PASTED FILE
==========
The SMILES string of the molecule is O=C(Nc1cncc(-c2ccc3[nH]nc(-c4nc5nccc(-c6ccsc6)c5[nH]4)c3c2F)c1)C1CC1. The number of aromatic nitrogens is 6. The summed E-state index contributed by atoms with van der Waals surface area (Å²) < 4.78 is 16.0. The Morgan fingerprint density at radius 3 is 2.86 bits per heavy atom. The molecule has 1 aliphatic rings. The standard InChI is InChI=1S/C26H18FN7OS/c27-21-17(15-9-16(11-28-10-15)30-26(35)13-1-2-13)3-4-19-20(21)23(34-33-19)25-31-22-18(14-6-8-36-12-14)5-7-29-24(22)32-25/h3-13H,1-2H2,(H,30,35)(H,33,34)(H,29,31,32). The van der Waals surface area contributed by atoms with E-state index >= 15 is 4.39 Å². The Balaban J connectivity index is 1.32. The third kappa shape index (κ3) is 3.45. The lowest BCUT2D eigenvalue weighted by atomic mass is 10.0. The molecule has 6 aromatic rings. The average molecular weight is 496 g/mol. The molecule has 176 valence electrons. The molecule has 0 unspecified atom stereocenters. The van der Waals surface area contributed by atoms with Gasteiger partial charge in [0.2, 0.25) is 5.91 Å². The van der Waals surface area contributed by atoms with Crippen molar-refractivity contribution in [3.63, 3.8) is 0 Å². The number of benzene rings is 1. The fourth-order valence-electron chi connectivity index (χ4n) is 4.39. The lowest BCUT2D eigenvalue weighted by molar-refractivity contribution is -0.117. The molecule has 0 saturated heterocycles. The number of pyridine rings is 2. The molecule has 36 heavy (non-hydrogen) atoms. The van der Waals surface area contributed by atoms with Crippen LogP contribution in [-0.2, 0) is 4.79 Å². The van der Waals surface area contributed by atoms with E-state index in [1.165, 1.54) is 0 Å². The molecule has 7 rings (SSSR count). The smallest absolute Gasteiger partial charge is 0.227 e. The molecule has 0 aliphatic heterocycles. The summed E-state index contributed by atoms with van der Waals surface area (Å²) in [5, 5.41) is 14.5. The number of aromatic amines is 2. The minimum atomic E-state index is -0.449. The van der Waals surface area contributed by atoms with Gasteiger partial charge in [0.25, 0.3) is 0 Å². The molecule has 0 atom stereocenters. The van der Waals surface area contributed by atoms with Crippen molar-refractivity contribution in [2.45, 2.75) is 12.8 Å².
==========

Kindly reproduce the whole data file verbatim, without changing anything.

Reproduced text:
The SMILES string of the molecule is O=C(Nc1cncc(-c2ccc3[nH]nc(-c4nc5nccc(-c6ccsc6)c5[nH]4)c3c2F)c1)C1CC1. The number of aromatic nitrogens is 6. The summed E-state index contributed by atoms with van der Waals surface area (Å²) < 4.78 is 16.0. The Morgan fingerprint density at radius 3 is 2.86 bits per heavy atom. The molecule has 1 aliphatic rings. The standard InChI is InChI=1S/C26H18FN7OS/c27-21-17(15-9-16(11-28-10-15)30-26(35)13-1-2-13)3-4-19-20(21)23(34-33-19)25-31-22-18(14-6-8-36-12-14)5-7-29-24(22)32-25/h3-13H,1-2H2,(H,30,35)(H,33,34)(H,29,31,32). The van der Waals surface area contributed by atoms with E-state index >= 15 is 4.39 Å². The Balaban J connectivity index is 1.32. The third kappa shape index (κ3) is 3.45. The lowest BCUT2D eigenvalue weighted by atomic mass is 10.0. The molecule has 6 aromatic rings. The average molecular weight is 496 g/mol. The molecule has 176 valence electrons. The molecule has 0 unspecified atom stereocenters. The van der Waals surface area contributed by atoms with Gasteiger partial charge in [0.2, 0.25) is 5.91 Å². The van der Waals surface area contributed by atoms with Crippen molar-refractivity contribution in [3.63, 3.8) is 0 Å². The number of benzene rings is 1. The fourth-order valence-electron chi connectivity index (χ4n) is 4.39. The lowest BCUT2D eigenvalue weighted by molar-refractivity contribution is -0.117. The molecule has 0 saturated heterocycles. The number of pyridine rings is 2. The molecule has 36 heavy (non-hydrogen) atoms. The van der Waals surface area contributed by atoms with Crippen LogP contribution in [-0.2, 0) is 4.79 Å². The van der Waals surface area contributed by atoms with E-state index in [1.165, 1.54) is 0 Å². The molecule has 7 rings (SSSR count). The smallest absolute Gasteiger partial charge is 0.227 e. The molecule has 0 aliphatic heterocycles. The summed E-state index contributed by atoms with van der Waals surface area (Å²) in [5, 5.41) is 14.5. The number of aromatic amines is 2. The minimum atomic E-state index is -0.449. The van der Waals surface area contributed by atoms with Gasteiger partial charge in [0.25, 0.3) is 0 Å². The molecule has 0 atom stereocenters. The van der Waals surface area contributed by atoms with Crippen molar-refractivity contribution in [2.45, 2.75) is 12.8 Å².